O’Malley on Faggioli on Liturgical Reform… and why some people are attracted to the old missal

by Timothy O’Malley
“is it really the case that many of those attracted to the 1963 Missal of John XVIII (the extraordinary form) are dismissive of the ecclesiology brought about by the Second Vatican Council? Or is it not often true that those fascinated by ‘the reform of the reform’ are disenchanted with certain features of the implementation of the reform itself?”

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A Reformation Meditation for Those Who Shape Worship

In a time of liturgical questions, changes, challenges, reforms, and reforms of reforms, filled with arguments, disputes, power plays, and power players, perhaps a bit of psalmist-inspired Reformation perspective is in order. If it worked for 16th century Martin Luther and 20th century Roman Catholic hymnal editors, perhaps we 21st century folk can profit from it as well.

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The Genius of the Roman Rite, by Keith Pecklers SJ

The author, Professor of Liturgy at the Pontifical Gregorian University and Professor of Liturgical History at the Pontifical Liturgical Institute in Rome, is a well-known writer and speaker; and he has done us all a service with this timely book. It should be required reading for anyone concerned with the forthcoming new Missal, translation for the liturgy, and pastoral dimensions of liturgical change.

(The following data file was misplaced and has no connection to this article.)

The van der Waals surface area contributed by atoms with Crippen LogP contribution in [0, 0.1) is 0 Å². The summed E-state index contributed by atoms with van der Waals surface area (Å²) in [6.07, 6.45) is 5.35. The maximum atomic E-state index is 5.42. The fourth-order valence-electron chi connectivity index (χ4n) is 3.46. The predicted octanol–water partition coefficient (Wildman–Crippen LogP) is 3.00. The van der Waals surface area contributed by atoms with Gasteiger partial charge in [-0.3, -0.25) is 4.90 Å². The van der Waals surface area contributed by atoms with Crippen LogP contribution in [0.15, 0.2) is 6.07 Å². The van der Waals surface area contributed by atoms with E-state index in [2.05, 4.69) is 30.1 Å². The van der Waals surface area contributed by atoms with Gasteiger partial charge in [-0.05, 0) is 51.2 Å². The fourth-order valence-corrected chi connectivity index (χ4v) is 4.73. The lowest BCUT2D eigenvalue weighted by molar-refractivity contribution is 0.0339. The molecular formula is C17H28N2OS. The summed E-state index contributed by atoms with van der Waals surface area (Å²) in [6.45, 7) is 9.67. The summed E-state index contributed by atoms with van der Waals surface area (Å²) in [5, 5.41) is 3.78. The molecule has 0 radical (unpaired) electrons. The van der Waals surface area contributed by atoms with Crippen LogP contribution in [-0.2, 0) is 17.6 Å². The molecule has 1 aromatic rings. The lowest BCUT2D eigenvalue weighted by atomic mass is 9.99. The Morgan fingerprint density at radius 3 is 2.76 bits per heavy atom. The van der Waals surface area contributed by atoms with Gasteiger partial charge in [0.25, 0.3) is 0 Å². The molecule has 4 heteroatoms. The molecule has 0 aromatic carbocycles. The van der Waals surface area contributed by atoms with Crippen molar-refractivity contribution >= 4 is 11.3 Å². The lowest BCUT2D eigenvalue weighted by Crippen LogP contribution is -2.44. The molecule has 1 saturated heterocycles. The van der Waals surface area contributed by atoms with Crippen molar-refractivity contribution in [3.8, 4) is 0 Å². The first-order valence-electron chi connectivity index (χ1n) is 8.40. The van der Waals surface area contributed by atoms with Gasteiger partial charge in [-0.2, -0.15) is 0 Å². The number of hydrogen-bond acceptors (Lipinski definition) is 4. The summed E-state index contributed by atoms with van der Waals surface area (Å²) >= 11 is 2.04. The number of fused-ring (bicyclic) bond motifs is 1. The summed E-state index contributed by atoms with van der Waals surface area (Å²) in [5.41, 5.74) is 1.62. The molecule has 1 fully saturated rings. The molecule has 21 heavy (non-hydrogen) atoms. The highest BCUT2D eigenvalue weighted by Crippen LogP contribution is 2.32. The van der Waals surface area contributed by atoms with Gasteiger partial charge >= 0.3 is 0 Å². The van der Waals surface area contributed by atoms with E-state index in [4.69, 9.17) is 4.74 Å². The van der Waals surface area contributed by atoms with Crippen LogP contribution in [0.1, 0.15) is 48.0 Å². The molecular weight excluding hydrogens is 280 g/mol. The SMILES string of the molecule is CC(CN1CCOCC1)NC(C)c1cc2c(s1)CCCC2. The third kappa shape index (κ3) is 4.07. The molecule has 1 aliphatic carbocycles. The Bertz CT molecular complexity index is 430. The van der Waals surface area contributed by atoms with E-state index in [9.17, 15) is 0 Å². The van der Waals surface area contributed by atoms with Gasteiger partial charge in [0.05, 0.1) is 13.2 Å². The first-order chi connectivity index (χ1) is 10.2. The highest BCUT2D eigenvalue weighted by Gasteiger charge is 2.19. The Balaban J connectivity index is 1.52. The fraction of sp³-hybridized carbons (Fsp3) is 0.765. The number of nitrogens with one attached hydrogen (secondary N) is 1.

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“Liturgical Studies and Liturgical Renewal,” Fr. Anscar Chupungco, OSB

World-renowned expert in liturgical inculturation, Fr. Anscar Chupungco OSB, challenged recent announcements on liturgical reform decrying their “absence of a historical and cultural approach to the liturgy, or, in a word, the inability to fuse together the two basic concepts of Vatican II’s liturgical renewal, namely sound tradition and legitimate progress.”

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